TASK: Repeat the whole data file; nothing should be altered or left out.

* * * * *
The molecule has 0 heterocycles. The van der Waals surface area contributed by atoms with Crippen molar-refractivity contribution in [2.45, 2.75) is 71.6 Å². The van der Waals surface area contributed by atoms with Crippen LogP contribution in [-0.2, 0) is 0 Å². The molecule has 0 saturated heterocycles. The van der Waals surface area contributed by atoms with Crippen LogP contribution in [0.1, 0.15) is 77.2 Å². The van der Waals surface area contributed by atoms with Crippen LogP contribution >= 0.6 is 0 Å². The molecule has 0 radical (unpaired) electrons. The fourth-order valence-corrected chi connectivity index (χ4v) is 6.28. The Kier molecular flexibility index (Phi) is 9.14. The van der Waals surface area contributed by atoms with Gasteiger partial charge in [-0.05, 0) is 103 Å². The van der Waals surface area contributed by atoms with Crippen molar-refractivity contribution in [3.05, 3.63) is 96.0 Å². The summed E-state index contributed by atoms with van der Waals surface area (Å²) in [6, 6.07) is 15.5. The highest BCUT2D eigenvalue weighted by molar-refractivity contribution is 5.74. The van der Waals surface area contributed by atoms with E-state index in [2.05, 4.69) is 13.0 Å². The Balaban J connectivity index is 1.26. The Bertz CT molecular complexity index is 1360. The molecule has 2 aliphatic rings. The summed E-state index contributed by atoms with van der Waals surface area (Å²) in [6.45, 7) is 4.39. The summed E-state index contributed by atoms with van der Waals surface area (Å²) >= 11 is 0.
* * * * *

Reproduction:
The molecule has 0 heterocycles. The van der Waals surface area contributed by atoms with Crippen molar-refractivity contribution in [2.45, 2.75) is 71.6 Å². The van der Waals surface area contributed by atoms with Crippen LogP contribution in [-0.2, 0) is 0 Å². The molecule has 0 saturated heterocycles. The van der Waals surface area contributed by atoms with Crippen LogP contribution in [0.1, 0.15) is 77.2 Å². The van der Waals surface area contributed by atoms with Crippen LogP contribution >= 0.6 is 0 Å². The molecule has 0 radical (unpaired) electrons. The fourth-order valence-corrected chi connectivity index (χ4v) is 6.28. The Kier molecular flexibility index (Phi) is 9.14. The van der Waals surface area contributed by atoms with Gasteiger partial charge in [-0.05, 0) is 103 Å². The van der Waals surface area contributed by atoms with Crippen molar-refractivity contribution in [3.05, 3.63) is 96.0 Å². The summed E-state index contributed by atoms with van der Waals surface area (Å²) in [6, 6.07) is 15.5. The highest BCUT2D eigenvalue weighted by molar-refractivity contribution is 5.74. The van der Waals surface area contributed by atoms with E-state index in [2.05, 4.69) is 13.0 Å². The Balaban J connectivity index is 1.26. The Bertz CT molecular complexity index is 1360. The molecule has 2 aliphatic rings. The summed E-state index contributed by atoms with van der Waals surface area (Å²) in [6.45, 7) is 4.39. The summed E-state index contributed by atoms with van der Waals surface area (Å²) >= 11 is 0.